Development happens through jobs. Jobs allow families to escape poverty, individuals to develop skills, and excluded groups such as women and youth to gain economic independence. For persons with disabilities, education, training and access to employment is a very personal and sensitive priority.
In Kenya, while both legal and policy instruments are clear on the issue of inclusive education and access to employment, implementation is slow and there is no data on what has been achieved.
Nevertheless, Kenya has made a lot of progress in the inclusion of persons with disabilities in education, training and access to employment, particularly through available legal instruments such as the constitution of Kenya 2010 and disability ACT 2003. Other documents such as Kenya Vision 2030, TVET ACT 2014, the United Nations Convention on the Rights of Persons with Disabilities and Employment ACT 2007 set minimum standards for including PWDs in education and employment by setting legal thresholds against discrimination.
The Constitution of Kenya 2010 and disability ACT address various disability issues including access to employment (through the 5% staff quota reserved for persons living with disabilities) and education. However, in order to achieve United Nations 2030 Agenda on Sustainable Development Goal (SDG) 4 “inclusive and equitable quality education and lifelong learning for all” and SDG 8 “employment and decent work for all women and men, including for young people and persons with disabilities, and equal pay for work of equal value”, more needs to be done to ensure that youths with disabilities have access to market driven skills to enable them compete effectively in the job market.
To achieve this, it is necessary to:
- Ensure that youths with disabilities have universal and inclusive access to Technical and Vocational Education and Training (TVET);
- Create linkages between employers and TVET providers so as to realign TVET training to market driven skills and;
- Promote disability awareness and disability specific concepts such as universal design, reasonable accommodation and decent work so that persons with disability can achieve their life dreams.
Among the many efforts and innovations seeking to increase universal access to education and training and employment opportunities for youths with disabilities in Kenya is the EmployAble project by ADDA.
EmployAble Project is designed to work with mainstream Vocational training Institutions and employers to facilitate access to market driven skills by youths with disabilities in Nairobi. To this end, the EmployAble project facilitating partners, Agency for Disability and Development in Africa (ADDA) and Cheshire Disability services Kenya (CDSK) commissioned a partner mapping exercise to identify TVET providers, Employers and youths with disabilities who will benchmark the education, training and employment situation of youth with disabilities in Nairobi.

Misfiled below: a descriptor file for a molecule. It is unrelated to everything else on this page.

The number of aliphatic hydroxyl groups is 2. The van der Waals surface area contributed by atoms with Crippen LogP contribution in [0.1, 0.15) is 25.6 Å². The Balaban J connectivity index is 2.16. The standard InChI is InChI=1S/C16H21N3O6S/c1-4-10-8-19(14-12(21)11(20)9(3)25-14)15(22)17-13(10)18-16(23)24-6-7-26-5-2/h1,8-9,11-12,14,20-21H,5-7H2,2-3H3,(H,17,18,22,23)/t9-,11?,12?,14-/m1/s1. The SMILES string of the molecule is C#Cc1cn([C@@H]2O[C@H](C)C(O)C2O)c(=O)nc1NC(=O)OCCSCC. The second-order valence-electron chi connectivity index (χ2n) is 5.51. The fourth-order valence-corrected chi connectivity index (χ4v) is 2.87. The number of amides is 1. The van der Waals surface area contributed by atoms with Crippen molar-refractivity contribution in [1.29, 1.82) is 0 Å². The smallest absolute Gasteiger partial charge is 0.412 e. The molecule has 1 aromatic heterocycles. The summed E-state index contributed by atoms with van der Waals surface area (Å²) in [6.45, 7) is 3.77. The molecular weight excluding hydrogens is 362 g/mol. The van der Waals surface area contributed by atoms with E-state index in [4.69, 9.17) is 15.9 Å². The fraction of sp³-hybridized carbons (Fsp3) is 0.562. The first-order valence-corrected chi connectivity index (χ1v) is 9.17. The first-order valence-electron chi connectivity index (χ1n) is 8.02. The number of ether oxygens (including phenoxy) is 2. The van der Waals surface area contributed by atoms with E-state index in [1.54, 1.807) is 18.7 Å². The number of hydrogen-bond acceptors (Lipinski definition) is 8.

In order to carry out the mapping exercise, ADDA and CDSK developed and distributed a questionnaire to 65 youths living with disabilities and 30 employers. A desk review of 5 TVET provider’s curricula was done to identify TVETs that offer 21st century skills as part of their training.
Preliminary findings indicate that there is conflicting data on disability numbers in Kenya. Available data from the Kenya National Bureau of statistics2 show that persons with disabilities constitute about 3.5% of the Kenyan population. Although this data is over 8 years old, it is still way below the global estimate of 15% of world population living with disabilities.
On the issue of youth employment, the data shows that only 27% of the youth polled are in any form of employment. This is way below the national average of 60.1%4. In other words, the unemployment rate for youths with disability is at 73% compared to 39.1 average national unemployment rates. If we eliminate 19% who are students, still we have an unemployment rate of 42%.
On skills, it was noted that among the youths employed, 46% are unskilled, 24% are semi-skilled and only 30% are skilled. On the frequency of job application, 47% said they do not apply for jobs. This is in line with 60% of employers who said that they don’t receive applications from PWDs.
Other findings show that private sector employers do not actively source for persons with disabilities while recruiting talent (80%). The implication is that in spite of the letter and spirit of the Constitution of Kenya 2010 and disability ACT 20035, affirmative action such as the stipulated 5% employment for persons with disabilities (PWDS) is slow in implementation.
Interestingly, 80% of employers say they have no problem employing a youth with disability as long as the youth is qualified. 35% of employers consider merit and then affirmative action when recruiting.
Overall, the mapping exercise has identified 65 youths with disabilities, 3 community networks of persons with disabilities, 3 soft skills providers, 2 mainstream TVET, 3 special education institutions and is working with the Kenya Federation of Employers to identify 15 employers.